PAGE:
Session 19 November 2005

Galaxia2002

Dagobah Resident
FOTCM Member
rrraven said:
Or is it something that has been added to the recording that is not present, for example, if one goes to see the band performing live, or if another band were covering it?
I think it is added later....thats why they ''digital''re-master
the old songs that people had on vinyl and put them on CD

Hi rrraven I think that it could be also deeply encoded at the moment the music is being recorded originally , an example but in the good sense is Laura voice in EE, according to the C's and I have been able to hear it, there are layers of sounds(information), and they are there unintentionally. So, I think is something that could be transmitted by the person voice and of course technologically.
 

Ryan

The Living Force
FOTCM Member
(Perceval) Bruce Lee. He wants to know if he attained something through his work, some sort of spiritual state, or did he just die?

A: Latter.
It seems strange that someone so healthy and integrated would just die at such a young age, especially when in such a position of popular influence. Everipedia says the following:
Everipedia.org said:
On May 10, 1973, Lee collapsed during an automated dialogue replacement session for Enter the Dragon at Golden Harvest in Hong Kong. Suffering from seizures and headaches, he was immediately rushed to Hong Kong Baptist Hospital, where doctors diagnosed cerebral edema. They were able to reduce the swelling through the administration of mannitol. The headache and cerebral edema that occurred in his first collapse were later repeated on the day of his death.

On July 20, 1973, Lee was in Hong Kong to have dinner with actor George Lazenby, with whom he intended to make a film. According to Lee's wife Linda, Lee met producer Raymond Chow at 2 p.m. at home to discuss the making of the film Game of Death. They worked until 4 p.m. and then drove together to the home of Lee's colleague Betty Ting Pei, a Taiwanese actress. The three went over the script at Ting's home, and then Chow left to attend a dinner meeting.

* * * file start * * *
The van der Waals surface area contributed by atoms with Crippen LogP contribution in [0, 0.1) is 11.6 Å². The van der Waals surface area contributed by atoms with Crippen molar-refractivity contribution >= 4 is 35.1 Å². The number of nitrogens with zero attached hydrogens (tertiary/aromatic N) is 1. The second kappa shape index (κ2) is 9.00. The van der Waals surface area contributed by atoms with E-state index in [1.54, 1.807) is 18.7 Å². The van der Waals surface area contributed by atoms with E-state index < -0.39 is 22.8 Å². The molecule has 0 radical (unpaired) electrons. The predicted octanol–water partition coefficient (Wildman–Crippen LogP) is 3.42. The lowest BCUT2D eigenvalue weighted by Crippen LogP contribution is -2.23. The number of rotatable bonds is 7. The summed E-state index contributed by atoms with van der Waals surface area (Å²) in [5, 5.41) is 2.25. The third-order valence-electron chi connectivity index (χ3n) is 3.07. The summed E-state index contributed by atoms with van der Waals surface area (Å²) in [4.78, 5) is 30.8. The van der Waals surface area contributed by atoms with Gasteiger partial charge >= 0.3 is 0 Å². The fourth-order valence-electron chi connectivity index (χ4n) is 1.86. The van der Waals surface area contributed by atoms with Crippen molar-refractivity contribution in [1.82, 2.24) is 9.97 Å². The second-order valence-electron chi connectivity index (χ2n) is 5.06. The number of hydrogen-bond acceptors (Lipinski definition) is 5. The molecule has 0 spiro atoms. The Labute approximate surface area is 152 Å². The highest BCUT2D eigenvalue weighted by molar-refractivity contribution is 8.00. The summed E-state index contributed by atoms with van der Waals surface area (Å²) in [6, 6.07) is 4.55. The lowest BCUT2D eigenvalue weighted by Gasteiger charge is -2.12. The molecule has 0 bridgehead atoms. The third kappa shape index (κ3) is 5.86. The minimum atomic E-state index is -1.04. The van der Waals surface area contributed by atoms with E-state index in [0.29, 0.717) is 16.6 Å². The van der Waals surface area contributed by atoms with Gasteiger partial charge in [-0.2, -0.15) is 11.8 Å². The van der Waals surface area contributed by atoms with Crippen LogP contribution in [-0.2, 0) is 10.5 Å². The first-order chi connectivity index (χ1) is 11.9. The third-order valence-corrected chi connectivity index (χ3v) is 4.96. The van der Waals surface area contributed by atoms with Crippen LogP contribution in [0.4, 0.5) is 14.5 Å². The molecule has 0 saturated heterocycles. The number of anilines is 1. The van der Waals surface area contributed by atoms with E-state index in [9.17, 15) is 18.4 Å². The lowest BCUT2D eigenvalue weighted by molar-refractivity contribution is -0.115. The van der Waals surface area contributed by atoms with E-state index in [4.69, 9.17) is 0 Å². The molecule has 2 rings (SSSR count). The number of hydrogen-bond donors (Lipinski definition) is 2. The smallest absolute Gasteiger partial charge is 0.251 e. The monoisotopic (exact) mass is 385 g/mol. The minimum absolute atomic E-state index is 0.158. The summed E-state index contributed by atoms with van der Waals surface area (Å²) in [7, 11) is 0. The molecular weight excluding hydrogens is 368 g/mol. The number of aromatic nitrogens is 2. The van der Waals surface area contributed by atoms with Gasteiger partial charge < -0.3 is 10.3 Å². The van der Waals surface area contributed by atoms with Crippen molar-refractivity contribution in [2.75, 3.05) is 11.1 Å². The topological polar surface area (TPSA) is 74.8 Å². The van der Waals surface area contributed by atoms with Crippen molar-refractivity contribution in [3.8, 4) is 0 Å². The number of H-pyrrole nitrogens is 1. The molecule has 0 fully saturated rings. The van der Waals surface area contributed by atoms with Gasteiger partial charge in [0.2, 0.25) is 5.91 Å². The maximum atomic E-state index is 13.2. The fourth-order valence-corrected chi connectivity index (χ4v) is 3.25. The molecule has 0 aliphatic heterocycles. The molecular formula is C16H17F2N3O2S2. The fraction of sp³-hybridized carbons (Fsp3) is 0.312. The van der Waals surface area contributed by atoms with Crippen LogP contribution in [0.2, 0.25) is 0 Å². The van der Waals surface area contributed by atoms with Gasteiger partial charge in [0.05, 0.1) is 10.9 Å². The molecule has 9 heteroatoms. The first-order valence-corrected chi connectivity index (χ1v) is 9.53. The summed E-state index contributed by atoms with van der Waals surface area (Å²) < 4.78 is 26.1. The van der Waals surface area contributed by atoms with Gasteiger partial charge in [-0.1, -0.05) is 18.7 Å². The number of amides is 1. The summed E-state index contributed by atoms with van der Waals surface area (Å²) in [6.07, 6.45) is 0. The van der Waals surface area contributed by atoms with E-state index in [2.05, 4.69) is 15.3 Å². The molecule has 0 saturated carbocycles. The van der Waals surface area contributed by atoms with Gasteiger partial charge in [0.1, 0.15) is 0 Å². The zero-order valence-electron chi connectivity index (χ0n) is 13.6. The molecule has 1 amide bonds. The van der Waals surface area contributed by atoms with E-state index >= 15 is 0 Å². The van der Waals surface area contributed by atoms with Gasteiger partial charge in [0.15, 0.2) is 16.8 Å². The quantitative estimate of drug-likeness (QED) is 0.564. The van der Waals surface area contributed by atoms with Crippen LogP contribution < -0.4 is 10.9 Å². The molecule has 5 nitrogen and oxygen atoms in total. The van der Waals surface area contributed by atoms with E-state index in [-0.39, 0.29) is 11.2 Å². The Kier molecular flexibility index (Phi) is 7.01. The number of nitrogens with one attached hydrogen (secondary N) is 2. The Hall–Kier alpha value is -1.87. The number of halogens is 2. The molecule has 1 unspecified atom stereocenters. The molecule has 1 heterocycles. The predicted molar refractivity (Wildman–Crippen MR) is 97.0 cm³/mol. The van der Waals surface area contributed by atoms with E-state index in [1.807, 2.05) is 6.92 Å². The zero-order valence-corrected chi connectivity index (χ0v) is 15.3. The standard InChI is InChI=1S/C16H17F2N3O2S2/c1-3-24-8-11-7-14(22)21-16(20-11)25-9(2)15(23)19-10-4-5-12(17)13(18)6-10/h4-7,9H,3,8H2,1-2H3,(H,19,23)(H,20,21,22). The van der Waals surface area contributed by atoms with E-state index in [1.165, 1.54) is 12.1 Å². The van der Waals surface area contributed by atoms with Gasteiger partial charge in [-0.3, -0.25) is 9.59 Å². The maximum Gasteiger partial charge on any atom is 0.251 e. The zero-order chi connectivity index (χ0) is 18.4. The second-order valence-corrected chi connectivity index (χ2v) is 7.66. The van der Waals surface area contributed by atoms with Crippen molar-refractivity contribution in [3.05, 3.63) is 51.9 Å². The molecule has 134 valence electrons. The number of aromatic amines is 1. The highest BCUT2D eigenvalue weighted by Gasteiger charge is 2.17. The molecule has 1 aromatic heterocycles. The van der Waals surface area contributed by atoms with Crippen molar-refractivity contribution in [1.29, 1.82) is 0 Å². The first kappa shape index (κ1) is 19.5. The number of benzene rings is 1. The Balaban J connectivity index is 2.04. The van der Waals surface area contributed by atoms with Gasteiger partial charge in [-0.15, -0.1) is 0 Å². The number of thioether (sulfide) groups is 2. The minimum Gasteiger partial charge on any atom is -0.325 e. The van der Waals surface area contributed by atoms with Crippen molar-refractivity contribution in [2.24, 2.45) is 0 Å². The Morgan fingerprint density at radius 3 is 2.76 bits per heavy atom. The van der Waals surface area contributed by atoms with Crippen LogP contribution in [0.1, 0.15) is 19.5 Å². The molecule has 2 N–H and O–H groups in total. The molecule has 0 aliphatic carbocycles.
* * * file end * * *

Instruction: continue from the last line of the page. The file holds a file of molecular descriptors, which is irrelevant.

Later, Lee complained of a headache, and Ting gave him the painkiller Equagesic, which contained both aspirin and the tranquilizer meprobamate. Around 7:30 p.m., he went to lie down for a nap. When Lee did not come for dinner, Chow came to the apartment, but he was unable to wake Lee up. A doctor was summoned, and spent ten minutes attempting to revive Lee before sending him by ambulance to Queen Elizabeth Hospital. Lee was declared dead on arrival, at the age of 32.

There was no visible external injury; however, according to autopsy reports, Lee's brain had swollen considerably, from 1,400 to 1,575 grams (a 13 percent increase). The autopsy found Equagesic in his system. On October 15, 2005, Chow stated in an interview that Lee died from an allergic reaction to the tranquilizer meprobamate, the main ingredient in Equagesic, which Chow described as an ingredient commonly used in painkillers. When the doctors announced Lee's death, it was officially ruled a "death by misadventure". [..]

At the 1975 San Diego Comic-Con convention, Lee's friend Chuck Norris attributed his death to a reaction to the combination of the muscle-relaxant medication he had been taking since 1968 for a ruptured disc in his back and an "antibiotic" he was given for his headache on the night of his death. In a 2017 episode of the Reelz TV series Autopsy: The Last Hours of..., forensic pathologist Dr. Michael Hunter theorized that Lee died of adrenal crisis brought on by the overuse of cortisone, which Lee had been taking since injuring his back in a 1970 weightlifting mishap. Dr. Hunter believes that Lee's exceptionally strong "drive and ambition" played a fundamental role in the martial artist's ultimate demise.

In a 2018 biography, author Matthew Polly consulted with medical experts and theorized that Lee died from cerebral edema caused by over-exertion and heat stroke; and heat stroke was not considered at the time because it was then a poorly-understood condition. Furthermore, Lee had had his underarm sweat glands removed in late 1972, in the apparent belief that underarm sweat was unphotogenic on film. Polly further theorized that this caused Lee's body to overheat while practicing in hot temperatures on May 10 and July 20, 1973, resulting in heat stroke that in turn exacerbated the cerebral edema that led to his death.
The head, feet, groin and underarms are considered significant areas for heat regulation of the body. So, perhaps Lee's death was not so strange, if somewhat tragic. Again, we see the critical importance of Awareness and knowing one's machine.

On a lighter note:
A: Kiss Bubbles. Goodbye.

[People start to kiss Bubbles. We hear her scream as the tape ends...]
😂 😂 😂
 
Top Bottom